Drowsy Driving Prevention Week is underway, and the Florida Department of Highway Safety and Motor Vehicles are partnering with several law enforcement groups to recognize the importance of the issue.
Because of a Florida law enacted six years ago, the first week of September is designated as Drowsy Driving Prevention Week to educate the public on its dangers.
“This campaign is held each year in the memory of eight-year-old Ronshay Dugans,” said DHSMV spokeswoman Alexis Bakofsky. “Ronshay was killed in 2008, when her schoolbus was hit by a driver who fell asleep at the wheel. So, the realities of drowsy driving are real.”
And, Bakofsky likens drowsy driving to impaired driving.
“It will slow down your processed and reaction time,” she adds. “It affects your judgement, your vision, it can impair your sense and abilities, and it can cause microsleeping, which is nodding off or falling completely asleep, which makes you more prone to crashes.”
She recommends taking breaks at rest stops on long trips, switching drivers when needed, and pulling over if you start to feel tired. The week goes through Labor Day weekend and ends Friday of next week. Bakofsky also adds motorists should be extra vigilant, due to changing weather condition. That includes never driving through standing water.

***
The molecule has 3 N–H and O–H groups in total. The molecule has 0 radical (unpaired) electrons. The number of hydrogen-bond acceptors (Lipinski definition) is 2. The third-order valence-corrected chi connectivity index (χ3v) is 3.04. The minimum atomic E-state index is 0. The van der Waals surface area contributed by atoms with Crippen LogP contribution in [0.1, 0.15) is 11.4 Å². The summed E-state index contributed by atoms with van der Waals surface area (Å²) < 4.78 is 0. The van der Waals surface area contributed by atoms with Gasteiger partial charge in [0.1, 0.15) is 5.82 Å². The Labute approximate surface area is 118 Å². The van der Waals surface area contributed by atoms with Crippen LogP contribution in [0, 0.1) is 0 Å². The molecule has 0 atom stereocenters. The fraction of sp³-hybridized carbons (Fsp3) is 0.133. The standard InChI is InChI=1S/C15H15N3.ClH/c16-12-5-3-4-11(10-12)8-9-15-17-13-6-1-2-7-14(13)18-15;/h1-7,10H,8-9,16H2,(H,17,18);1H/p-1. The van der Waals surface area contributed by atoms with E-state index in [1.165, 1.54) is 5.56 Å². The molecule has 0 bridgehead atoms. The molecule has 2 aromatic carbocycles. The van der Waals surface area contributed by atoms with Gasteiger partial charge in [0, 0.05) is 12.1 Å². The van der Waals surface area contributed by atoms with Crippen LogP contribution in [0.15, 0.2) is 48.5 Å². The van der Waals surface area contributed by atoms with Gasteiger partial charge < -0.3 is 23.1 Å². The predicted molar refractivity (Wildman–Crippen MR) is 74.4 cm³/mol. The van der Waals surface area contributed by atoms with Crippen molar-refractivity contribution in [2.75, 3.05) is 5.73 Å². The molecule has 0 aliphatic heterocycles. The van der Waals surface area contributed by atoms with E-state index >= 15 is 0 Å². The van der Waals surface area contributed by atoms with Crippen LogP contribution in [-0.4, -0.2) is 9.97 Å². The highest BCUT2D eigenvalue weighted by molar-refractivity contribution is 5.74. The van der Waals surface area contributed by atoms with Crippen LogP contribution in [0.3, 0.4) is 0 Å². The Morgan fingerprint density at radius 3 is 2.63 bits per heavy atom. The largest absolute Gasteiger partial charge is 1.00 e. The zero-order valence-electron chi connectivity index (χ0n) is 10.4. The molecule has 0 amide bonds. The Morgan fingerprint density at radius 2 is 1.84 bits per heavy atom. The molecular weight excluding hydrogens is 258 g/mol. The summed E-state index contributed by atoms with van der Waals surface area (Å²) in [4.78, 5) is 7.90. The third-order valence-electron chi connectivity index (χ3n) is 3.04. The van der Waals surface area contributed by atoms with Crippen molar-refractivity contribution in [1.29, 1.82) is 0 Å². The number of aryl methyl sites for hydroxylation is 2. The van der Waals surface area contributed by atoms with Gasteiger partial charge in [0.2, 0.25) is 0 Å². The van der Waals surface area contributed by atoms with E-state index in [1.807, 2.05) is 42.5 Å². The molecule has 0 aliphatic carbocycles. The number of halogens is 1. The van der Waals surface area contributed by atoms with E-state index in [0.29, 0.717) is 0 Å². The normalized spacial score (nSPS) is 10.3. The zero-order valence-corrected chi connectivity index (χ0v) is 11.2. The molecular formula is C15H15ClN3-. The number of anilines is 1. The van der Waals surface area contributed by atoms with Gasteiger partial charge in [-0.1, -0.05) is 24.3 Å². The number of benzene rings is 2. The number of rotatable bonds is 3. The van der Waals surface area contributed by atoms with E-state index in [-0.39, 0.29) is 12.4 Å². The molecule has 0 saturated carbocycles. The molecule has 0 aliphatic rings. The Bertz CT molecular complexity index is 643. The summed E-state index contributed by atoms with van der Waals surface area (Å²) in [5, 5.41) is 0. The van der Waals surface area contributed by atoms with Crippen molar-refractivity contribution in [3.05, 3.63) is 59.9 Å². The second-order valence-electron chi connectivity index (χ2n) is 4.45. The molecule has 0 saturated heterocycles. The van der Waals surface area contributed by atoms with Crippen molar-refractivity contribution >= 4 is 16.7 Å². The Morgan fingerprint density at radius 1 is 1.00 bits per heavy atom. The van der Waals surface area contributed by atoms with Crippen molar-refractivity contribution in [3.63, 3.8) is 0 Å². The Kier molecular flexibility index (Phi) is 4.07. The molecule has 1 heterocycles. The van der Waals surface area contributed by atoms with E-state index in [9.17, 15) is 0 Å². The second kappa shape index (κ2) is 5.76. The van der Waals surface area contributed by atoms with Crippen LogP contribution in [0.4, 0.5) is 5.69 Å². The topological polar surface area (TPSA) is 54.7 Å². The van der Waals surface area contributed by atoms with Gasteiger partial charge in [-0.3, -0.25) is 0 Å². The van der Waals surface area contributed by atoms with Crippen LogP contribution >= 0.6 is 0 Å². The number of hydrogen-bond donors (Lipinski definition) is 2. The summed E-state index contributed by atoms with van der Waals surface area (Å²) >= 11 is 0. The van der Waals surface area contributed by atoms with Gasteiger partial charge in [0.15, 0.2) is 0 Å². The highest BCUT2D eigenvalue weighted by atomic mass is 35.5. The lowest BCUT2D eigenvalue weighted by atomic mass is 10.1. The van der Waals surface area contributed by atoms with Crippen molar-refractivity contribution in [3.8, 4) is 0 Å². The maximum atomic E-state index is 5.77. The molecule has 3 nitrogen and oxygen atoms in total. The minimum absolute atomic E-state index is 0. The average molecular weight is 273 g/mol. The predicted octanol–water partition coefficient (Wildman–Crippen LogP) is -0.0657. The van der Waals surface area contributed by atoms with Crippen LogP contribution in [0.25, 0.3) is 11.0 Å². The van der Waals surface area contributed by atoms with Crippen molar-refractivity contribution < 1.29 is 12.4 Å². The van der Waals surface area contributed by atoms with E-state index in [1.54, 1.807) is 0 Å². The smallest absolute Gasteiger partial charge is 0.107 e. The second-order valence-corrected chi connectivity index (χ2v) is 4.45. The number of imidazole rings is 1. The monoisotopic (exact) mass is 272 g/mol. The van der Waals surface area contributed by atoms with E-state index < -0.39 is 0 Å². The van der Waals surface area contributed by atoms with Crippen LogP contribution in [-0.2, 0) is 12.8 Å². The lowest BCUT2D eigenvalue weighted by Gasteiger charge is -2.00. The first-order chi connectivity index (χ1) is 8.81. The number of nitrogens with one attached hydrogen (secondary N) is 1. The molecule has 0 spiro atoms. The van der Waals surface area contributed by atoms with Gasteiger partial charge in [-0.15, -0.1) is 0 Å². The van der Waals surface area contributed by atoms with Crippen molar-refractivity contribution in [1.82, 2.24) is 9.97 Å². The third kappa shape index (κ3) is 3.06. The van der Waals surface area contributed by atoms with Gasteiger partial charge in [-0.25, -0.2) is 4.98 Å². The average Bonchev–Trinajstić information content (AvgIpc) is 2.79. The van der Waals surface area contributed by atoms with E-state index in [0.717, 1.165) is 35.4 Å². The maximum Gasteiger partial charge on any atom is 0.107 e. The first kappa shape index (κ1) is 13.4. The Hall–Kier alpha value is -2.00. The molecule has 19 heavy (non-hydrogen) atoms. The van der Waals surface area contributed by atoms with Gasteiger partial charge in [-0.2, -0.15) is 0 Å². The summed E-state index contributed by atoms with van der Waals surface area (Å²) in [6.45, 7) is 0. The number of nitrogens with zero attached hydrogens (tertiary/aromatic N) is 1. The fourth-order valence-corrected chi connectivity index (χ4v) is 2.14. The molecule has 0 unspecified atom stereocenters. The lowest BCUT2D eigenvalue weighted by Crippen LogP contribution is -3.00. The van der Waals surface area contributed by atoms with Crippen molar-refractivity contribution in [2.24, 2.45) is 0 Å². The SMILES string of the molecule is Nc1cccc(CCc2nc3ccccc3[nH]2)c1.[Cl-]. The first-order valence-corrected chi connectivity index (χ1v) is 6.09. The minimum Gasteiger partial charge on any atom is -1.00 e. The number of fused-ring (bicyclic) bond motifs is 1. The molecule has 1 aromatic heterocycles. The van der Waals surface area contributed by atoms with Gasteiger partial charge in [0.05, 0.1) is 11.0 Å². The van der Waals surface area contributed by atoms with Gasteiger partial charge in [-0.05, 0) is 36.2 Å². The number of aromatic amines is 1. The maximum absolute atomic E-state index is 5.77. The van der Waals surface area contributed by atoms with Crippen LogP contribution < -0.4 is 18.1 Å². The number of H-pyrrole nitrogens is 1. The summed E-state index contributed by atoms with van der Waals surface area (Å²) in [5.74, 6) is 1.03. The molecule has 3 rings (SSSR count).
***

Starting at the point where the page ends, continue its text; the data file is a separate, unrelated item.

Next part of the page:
“If you can’t see the roadway beneath the water, don’t go through it,” she continued. “It may be deeper than it appears. The road may be washed away or concealing some debris or even powerlines beneath it. Slow down when it’s raining or when the roads are slick, decrease your speed to avoid hydroplaning, and of course, make sure that if you have to go out in any inclement weather, buckle up.”
She also encourages drivers to call 511 or visit her agency’s website to check for any road closures. To report any crashes or any suspicious incidents on the roadway, dial *FHP or *347.
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